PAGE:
Universal Analytics properties will phase out by July 1, 2023, when the UA properties will stop processing new hits. Also, Universal Analytics 360 properties will stop tracking hits on October 1 next year.
Instead, we should all be using Google Analytics 4. Heads up – data stored in Universal Analytics will be stored for at least six months after the shut-off!
What Is GA4?
It’s the latest version of Google Analytics which came out in October 2020.
Created in 2005, Google Analytics was the very first instance of Google Analytics. Then, we got the new and improved version in 2012 called Universal Analytics which became the default property type. After that we got Google Analytics 360 – a software suite that works along with UA and provides Tag Manager, Data Studio, Optimize, etc.
Now you’re here thinking: ‘Property? What’s a property?’
According to Google, a property is “where your company’s online data goes to get processed by Google Analytics”. Basically, it’s where all the magic happens. Up until now, if you had both an app and a website, you would have a single account and two distinct properties – one for the app, and one for the website. Now, with GA4, one property will have data for both the app and the web.
UA vs. GA4 – what’s the difference?
GA4 is built differently and aligns with the present (and the future’s) privacy needs – it doesn’t rely on cookies! Unlike Universal Analytics which is session-based, GA4 is event-based. That means it can track events like clicks and video plays. GA4 also focuses on giving a business insight into the customer journey across all of their website and apps, unlike UA which was built around desktop web traffic. GA4 also uses machine learning to share insights and make predictions.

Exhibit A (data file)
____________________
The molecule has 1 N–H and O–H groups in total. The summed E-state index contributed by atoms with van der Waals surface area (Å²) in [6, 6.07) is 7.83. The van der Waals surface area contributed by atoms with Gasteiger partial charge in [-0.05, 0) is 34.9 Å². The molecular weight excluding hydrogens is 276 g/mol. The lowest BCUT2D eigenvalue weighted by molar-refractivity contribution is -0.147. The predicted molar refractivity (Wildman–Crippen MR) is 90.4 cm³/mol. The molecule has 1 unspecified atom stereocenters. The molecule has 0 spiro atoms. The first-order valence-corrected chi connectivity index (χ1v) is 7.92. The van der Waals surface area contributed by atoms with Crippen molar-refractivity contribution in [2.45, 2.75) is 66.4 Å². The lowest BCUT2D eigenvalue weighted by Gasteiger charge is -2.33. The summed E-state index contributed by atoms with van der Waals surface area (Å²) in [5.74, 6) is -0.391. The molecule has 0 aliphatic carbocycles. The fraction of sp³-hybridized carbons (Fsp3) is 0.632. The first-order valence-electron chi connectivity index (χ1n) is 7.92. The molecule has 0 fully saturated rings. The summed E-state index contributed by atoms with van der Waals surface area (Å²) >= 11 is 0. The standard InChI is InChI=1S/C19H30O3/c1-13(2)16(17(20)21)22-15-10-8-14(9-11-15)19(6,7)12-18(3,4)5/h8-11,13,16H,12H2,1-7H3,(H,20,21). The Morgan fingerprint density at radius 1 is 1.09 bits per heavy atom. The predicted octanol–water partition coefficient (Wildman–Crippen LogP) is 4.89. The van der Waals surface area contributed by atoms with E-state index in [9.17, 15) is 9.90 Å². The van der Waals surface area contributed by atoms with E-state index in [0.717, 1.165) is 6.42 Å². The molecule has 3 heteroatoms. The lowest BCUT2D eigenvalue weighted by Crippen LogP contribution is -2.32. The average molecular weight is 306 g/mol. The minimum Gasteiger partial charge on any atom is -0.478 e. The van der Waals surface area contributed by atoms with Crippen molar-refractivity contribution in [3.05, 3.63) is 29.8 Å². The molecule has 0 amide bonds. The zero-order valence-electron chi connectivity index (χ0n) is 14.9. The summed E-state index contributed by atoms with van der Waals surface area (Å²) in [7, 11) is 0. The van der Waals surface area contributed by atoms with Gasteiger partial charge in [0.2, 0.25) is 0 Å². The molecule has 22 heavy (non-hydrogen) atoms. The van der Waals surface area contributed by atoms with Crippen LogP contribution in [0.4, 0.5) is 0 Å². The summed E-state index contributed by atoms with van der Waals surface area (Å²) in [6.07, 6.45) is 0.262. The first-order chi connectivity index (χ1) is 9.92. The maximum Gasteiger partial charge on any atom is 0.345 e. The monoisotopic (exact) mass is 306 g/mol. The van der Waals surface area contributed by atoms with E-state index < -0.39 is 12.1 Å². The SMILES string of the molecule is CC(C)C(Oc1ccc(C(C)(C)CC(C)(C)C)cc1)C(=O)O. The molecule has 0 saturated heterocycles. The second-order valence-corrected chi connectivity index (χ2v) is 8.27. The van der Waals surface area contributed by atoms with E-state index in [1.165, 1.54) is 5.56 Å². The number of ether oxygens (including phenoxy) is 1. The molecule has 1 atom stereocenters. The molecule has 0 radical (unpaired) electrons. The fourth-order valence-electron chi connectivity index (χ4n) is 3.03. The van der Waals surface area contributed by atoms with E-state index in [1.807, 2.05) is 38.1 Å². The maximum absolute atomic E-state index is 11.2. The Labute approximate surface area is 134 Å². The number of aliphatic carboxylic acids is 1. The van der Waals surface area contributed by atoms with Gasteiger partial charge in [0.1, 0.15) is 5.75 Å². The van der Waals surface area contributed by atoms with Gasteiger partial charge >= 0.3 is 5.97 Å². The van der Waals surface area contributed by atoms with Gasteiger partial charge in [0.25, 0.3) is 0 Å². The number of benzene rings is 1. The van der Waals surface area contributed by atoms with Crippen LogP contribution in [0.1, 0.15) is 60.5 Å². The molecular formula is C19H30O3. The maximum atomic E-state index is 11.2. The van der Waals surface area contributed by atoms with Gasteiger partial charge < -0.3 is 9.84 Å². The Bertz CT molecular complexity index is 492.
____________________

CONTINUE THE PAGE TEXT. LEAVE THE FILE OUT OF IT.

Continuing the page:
Google has launched new privacy features for GA4 (as they announced they would). I’ll sum it up in this thread:
— Rick Dronkers (@RickDronkers) April 22, 2022
Why Is Google Doing This?
As published in the announcement, “Universal Analytics was built for a generation of online measurement that was anchored in the desktop web, independent sessions and more easily observable data from cookies.“
As mentioned above, GA4 doesn’t rely as much on third-party cookies, it’s built in a way to respect customers’ privacy, uses an event-based data model for measurement, and is not just focused on desktop search. Combine that with the sunsetting of cookies and the fact most people are searching on mobile instead of desktop, and the logic behind it makes perfect sense.
Why Is This News Important?
Because Universal will stop working and you will have to make the switch. To do that in the least painful way, you should create GA4 property and start collecting your data. This should help you gather all the historical insights you will need to measure the results over time when Universal stops processing new hits. If you’re already collecting the data, make sure your GA4 setup is complete.
Wonder what other features in Universal Analytics will gradually become unusable during this GA4 transition period… https://t.co/bqkUr6qfQA
— Lily Ray 😏 (@lilyraynyc) April 15, 2022